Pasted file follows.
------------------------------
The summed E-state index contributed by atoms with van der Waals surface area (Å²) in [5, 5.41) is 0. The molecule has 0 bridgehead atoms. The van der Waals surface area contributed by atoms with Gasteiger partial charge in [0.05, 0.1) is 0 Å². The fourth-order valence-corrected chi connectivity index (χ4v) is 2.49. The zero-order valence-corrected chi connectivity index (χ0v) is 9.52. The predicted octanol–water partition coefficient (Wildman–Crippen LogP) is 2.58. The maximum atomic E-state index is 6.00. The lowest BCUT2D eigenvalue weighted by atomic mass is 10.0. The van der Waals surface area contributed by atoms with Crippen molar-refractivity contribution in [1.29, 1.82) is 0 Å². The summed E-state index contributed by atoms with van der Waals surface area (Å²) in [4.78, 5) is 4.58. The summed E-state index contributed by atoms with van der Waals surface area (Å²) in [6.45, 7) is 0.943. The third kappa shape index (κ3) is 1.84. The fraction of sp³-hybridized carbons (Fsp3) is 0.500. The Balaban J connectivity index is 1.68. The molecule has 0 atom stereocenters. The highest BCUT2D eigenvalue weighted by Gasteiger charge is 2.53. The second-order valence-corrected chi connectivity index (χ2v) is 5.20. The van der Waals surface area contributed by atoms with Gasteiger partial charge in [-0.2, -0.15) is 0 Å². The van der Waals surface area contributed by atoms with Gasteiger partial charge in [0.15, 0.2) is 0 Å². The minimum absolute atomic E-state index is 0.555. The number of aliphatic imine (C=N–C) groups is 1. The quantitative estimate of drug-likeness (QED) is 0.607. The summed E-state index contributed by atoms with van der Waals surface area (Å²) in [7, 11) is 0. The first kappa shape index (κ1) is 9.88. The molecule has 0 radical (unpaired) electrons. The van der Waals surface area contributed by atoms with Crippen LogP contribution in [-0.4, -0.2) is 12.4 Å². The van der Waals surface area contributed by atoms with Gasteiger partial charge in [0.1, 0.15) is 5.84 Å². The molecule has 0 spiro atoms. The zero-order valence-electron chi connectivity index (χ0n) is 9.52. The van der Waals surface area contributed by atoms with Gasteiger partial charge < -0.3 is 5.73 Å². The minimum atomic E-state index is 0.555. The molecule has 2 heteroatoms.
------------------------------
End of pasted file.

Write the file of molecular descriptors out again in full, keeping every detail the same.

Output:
The summed E-state index contributed by atoms with van der Waals surface area (Å²) in [5, 5.41) is 0. The molecule has 0 bridgehead atoms. The van der Waals surface area contributed by atoms with Gasteiger partial charge in [0.05, 0.1) is 0 Å². The fourth-order valence-corrected chi connectivity index (χ4v) is 2.49. The zero-order valence-corrected chi connectivity index (χ0v) is 9.52. The predicted octanol–water partition coefficient (Wildman–Crippen LogP) is 2.58. The maximum atomic E-state index is 6.00. The lowest BCUT2D eigenvalue weighted by atomic mass is 10.0. The van der Waals surface area contributed by atoms with Crippen molar-refractivity contribution in [1.29, 1.82) is 0 Å². The summed E-state index contributed by atoms with van der Waals surface area (Å²) in [4.78, 5) is 4.58. The summed E-state index contributed by atoms with van der Waals surface area (Å²) in [6.45, 7) is 0.943. The third kappa shape index (κ3) is 1.84. The fraction of sp³-hybridized carbons (Fsp3) is 0.500. The Balaban J connectivity index is 1.68. The molecule has 0 atom stereocenters. The highest BCUT2D eigenvalue weighted by Gasteiger charge is 2.53. The second-order valence-corrected chi connectivity index (χ2v) is 5.20. The van der Waals surface area contributed by atoms with Gasteiger partial charge in [-0.2, -0.15) is 0 Å². The van der Waals surface area contributed by atoms with Gasteiger partial charge in [0.15, 0.2) is 0 Å². The minimum absolute atomic E-state index is 0.555. The number of aliphatic imine (C=N–C) groups is 1. The quantitative estimate of drug-likeness (QED) is 0.607. The summed E-state index contributed by atoms with van der Waals surface area (Å²) in [7, 11) is 0. The first kappa shape index (κ1) is 9.88. The molecule has 0 radical (unpaired) electrons. The van der Waals surface area contributed by atoms with Crippen LogP contribution in [-0.4, -0.2) is 12.4 Å². The van der Waals surface area contributed by atoms with Gasteiger partial charge in [0.1, 0.15) is 5.84 Å². The molecule has 0 spiro atoms. The zero-order valence-electron chi connectivity index (χ0n) is 9.52. The van der Waals surface area contributed by atoms with Gasteiger partial charge < -0.3 is 5.73 Å². The minimum atomic E-state index is 0.555. The molecule has 2 heteroatoms.